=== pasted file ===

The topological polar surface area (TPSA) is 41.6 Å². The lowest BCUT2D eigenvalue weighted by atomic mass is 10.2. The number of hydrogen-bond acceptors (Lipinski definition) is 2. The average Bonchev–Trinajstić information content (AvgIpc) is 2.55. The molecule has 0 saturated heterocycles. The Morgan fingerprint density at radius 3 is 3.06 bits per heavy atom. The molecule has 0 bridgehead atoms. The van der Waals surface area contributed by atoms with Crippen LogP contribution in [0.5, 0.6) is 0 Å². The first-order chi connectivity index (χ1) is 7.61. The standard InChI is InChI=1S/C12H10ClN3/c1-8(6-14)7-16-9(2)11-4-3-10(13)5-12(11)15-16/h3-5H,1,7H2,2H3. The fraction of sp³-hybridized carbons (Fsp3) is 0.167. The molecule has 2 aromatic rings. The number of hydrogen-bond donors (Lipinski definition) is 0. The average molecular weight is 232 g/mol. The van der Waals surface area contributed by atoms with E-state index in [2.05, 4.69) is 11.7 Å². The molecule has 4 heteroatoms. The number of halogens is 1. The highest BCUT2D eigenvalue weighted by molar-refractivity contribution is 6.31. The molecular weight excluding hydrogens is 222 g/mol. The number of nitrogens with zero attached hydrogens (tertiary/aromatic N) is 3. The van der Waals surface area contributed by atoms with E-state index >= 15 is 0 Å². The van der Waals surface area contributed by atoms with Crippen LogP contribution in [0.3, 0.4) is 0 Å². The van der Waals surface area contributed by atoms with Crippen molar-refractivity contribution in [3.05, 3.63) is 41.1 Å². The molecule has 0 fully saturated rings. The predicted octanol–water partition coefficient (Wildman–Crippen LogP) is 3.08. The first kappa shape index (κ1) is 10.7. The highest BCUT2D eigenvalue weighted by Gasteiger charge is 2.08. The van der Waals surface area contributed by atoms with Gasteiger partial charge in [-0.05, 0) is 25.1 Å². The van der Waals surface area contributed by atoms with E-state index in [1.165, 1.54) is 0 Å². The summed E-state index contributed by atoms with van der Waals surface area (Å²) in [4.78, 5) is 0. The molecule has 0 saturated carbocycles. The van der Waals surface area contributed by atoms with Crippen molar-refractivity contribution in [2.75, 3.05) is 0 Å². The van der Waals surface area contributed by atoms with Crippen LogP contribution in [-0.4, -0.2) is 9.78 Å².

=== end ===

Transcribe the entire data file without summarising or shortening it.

The topological polar surface area (TPSA) is 41.6 Å². The lowest BCUT2D eigenvalue weighted by atomic mass is 10.2. The number of hydrogen-bond acceptors (Lipinski definition) is 2. The average Bonchev–Trinajstić information content (AvgIpc) is 2.55. The molecule has 0 saturated heterocycles. The Morgan fingerprint density at radius 3 is 3.06 bits per heavy atom. The molecule has 0 bridgehead atoms. The van der Waals surface area contributed by atoms with Crippen LogP contribution in [0.5, 0.6) is 0 Å². The first-order chi connectivity index (χ1) is 7.61. The standard InChI is InChI=1S/C12H10ClN3/c1-8(6-14)7-16-9(2)11-4-3-10(13)5-12(11)15-16/h3-5H,1,7H2,2H3. The fraction of sp³-hybridized carbons (Fsp3) is 0.167. The molecule has 2 aromatic rings. The number of hydrogen-bond donors (Lipinski definition) is 0. The average molecular weight is 232 g/mol. The van der Waals surface area contributed by atoms with E-state index in [2.05, 4.69) is 11.7 Å². The molecule has 4 heteroatoms. The number of halogens is 1. The highest BCUT2D eigenvalue weighted by molar-refractivity contribution is 6.31. The molecular weight excluding hydrogens is 222 g/mol. The number of nitrogens with zero attached hydrogens (tertiary/aromatic N) is 3. The van der Waals surface area contributed by atoms with E-state index >= 15 is 0 Å². The van der Waals surface area contributed by atoms with Crippen LogP contribution in [0.3, 0.4) is 0 Å². The van der Waals surface area contributed by atoms with Crippen molar-refractivity contribution in [3.05, 3.63) is 41.1 Å². The molecule has 0 fully saturated rings. The predicted octanol–water partition coefficient (Wildman–Crippen LogP) is 3.08. The first kappa shape index (κ1) is 10.7. The highest BCUT2D eigenvalue weighted by Gasteiger charge is 2.08. The van der Waals surface area contributed by atoms with Gasteiger partial charge in [-0.05, 0) is 25.1 Å². The van der Waals surface area contributed by atoms with E-state index in [1.165, 1.54) is 0 Å². The summed E-state index contributed by atoms with van der Waals surface area (Å²) in [4.78, 5) is 0. The molecule has 0 saturated carbocycles. The van der Waals surface area contributed by atoms with Crippen molar-refractivity contribution in [2.75, 3.05) is 0 Å². The van der Waals surface area contributed by atoms with Crippen LogP contribution in [-0.4, -0.2) is 9.78 Å².